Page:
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Bajans rally in support of Venezuela

The Friends of Venezuela Solidarity Committee and the Israel Lovell Foundation have come together in support of the government and people of Venezuela.

Today, a modest crowd gathered outside the Venezuelan Embassy in a peaceful protest to voice their concerns about the United States declaring the South American country a threat to its national security and imposing sanctions on seven of the Venezuela government’s officials.


David Comissiong (second from right) said a petition is being circulated. To his right is Venezuela’s Ambassador to Barbados Jose Gomez Febres.

Members of the committee have called on the Barbados Government to respond to the situation by intensifying and deepening this country’s relations with Venezuela.

They described the action taken by the US government, as “repulsive and anachronistic colonialist posturing”.

David Comissiong told the gathering that a petition would be circulated in support of the cause and the signed document delivered to Prime Minister Freundel Stuart.

“We want to denounce it as soon as possible. We should not allow too much time to pass before we deal with the issue,” he said.

The committee also called on the Government to join with fellow CARICOM member nations to take proactive diplomatic measures to defend and protect the government of Venezuela.

9 Responses to Bajans rally in support of Venezuela

  1. Heather Cole
    Heather Cole March 14, 2015 at 7:47 pm

    Have any of you guys been to Venezuela recently?

  2. David Denny March 15, 2015 at 12:42 am

    Yes i did.
    We stand in Solidarity with Venezuela

  3. L.Allan Wilkie
    L.Allan Wilkie March 15, 2015 at 1:53 am

    No toilet paper to wipe their backside! Talk is cheap!

  4. Alex Alleyne March 15, 2015 at 7:17 am

    Wilkie , what about taking a BATH ? .

  5. Tony Webster March 15, 2015 at 7:57 am

    If the Ambassador ( or his merry band) really wanted massive public support, shouldn’t he have announced that the Bolivarian Revolutionary goverment, would give free land to any Bajan who wished to re-locate to that wonderful place of democratic freedoms; endless oil; and even more wealth?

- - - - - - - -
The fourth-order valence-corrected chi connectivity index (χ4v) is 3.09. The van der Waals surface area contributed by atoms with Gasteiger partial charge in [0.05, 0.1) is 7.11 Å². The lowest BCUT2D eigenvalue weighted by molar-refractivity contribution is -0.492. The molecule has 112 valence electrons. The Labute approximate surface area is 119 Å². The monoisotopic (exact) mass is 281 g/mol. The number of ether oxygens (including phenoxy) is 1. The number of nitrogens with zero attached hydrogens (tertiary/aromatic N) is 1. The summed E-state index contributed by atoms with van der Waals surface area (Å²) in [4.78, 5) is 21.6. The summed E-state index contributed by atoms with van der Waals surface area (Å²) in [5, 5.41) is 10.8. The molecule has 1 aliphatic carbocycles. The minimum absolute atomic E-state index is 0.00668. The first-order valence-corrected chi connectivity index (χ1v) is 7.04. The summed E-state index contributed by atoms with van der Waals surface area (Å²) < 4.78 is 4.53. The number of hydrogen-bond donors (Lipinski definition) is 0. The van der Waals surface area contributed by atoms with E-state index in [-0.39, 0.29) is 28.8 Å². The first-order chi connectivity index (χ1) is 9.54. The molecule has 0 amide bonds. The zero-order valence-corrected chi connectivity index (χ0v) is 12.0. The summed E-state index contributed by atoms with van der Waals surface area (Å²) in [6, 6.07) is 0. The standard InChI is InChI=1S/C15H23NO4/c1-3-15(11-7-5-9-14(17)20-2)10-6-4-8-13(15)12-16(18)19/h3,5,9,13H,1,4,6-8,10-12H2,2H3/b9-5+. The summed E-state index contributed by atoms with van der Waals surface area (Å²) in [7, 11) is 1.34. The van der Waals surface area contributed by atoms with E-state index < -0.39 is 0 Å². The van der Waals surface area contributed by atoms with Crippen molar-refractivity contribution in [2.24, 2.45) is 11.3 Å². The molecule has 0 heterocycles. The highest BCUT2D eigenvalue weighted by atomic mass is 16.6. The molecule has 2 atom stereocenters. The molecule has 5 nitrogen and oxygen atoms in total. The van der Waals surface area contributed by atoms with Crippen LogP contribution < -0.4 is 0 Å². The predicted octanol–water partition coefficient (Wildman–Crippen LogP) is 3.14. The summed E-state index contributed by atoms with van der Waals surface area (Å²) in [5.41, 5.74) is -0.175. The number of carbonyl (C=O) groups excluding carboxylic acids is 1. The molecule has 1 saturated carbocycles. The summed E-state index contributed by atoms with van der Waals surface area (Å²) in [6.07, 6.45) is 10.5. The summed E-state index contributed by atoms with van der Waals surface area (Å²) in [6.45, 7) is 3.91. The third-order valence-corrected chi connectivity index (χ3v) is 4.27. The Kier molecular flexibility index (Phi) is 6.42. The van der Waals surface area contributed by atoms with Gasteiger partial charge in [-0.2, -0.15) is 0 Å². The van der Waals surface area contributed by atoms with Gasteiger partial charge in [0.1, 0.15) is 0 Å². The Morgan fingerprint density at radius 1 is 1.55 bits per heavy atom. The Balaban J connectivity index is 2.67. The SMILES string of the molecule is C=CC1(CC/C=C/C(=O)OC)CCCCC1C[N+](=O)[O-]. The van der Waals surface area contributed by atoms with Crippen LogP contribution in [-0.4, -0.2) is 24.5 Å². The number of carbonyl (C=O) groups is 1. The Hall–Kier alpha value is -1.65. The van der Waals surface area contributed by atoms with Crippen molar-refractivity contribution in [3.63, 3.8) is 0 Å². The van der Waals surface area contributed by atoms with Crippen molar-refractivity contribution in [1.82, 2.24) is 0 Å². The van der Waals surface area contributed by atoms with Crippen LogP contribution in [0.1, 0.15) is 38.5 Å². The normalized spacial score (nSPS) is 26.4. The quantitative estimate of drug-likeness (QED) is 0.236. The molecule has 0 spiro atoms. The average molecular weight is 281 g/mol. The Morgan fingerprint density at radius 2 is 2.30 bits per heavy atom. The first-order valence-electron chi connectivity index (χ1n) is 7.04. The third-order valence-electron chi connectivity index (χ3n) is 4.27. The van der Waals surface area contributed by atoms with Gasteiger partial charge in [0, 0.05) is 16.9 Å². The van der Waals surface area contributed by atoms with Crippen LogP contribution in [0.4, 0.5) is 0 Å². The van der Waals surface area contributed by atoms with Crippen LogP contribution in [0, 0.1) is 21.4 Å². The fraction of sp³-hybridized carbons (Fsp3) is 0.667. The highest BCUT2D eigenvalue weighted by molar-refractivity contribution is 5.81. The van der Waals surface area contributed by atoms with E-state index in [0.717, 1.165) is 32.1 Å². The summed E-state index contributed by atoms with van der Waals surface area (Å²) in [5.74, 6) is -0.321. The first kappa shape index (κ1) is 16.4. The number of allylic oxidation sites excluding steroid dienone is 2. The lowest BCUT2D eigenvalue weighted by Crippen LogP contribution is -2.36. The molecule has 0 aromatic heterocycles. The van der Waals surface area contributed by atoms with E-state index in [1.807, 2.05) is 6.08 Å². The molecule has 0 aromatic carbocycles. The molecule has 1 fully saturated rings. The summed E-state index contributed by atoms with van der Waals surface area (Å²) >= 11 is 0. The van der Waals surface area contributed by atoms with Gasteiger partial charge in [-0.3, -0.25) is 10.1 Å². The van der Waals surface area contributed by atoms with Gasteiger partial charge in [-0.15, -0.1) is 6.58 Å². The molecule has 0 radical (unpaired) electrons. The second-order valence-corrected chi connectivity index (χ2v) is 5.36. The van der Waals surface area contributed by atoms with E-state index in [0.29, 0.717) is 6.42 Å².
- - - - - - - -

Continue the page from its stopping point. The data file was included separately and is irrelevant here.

6. Alex Alleyne March 15, 2015 at 9:16 am

    Once it was Cuba , now its Venezuela . Who’s next ? .

  7. Ivana Cardinale March 16, 2015 at 11:29 am

    Mr. Webster, I just hope that your comments aren’t motivated by lunch stamps. You have no right to bully no one. You are too old for that. Don’t you think? Respect to be respected

  8. Mirna Hughes March 26, 2015 at 4:04 pm

    Mr. Webster they can’t offer what they don’t have…

    Ms. Cole the only answer you will get from them is: “We stand in Solidarity with Venezuela”. No straight answers.

    Mr. Alleyne/ Mr. Wilkie… What about the basic Human rights and freedoms that all people are entitled to regardless of nationality, sex, or ethnic origin, race, religion, language… THE RIGTH TO LIFE, liberty and FREEDOM OF EXPRESION; and social, cultural and economic rights including the right to participate in culture, THE RIGHT TO FOOD, and the right to work and receive an education…NO INDOCTRINATION.

    Oh they will tell you that no other country better than Venezuela respect these rights but when you point specific violations and ask for answers… then the waffling starts…

    Amazing how Ms. Cardinale ask for respect when you hear and see in all Venezuela media the regime disrespecting everybody that is not with them. And “disrespect” is a very light word for what you hear coming out of the mouth of these people, starting with the president (lower case intended)

  9. Jose' Enrique Zerpa March 27, 2015 at 12:04 am

    How easy it is for certain persons in Barbados to emit opinions on the situation in Venezuela. Have these persons visited Venezuela, not as a guest of the Government and taken on a private tour, but as normal a Venezuelan to see the reality that every house wife, father, brother, mother has to go through to obtain. To stand in line for hours to try and get into a supermarket and once in to see what is available. To have their purchase restricted to the amount of the given item that the Government says you can have?
    Will they be able to stand at any corner and voice their opinion without being jailed?


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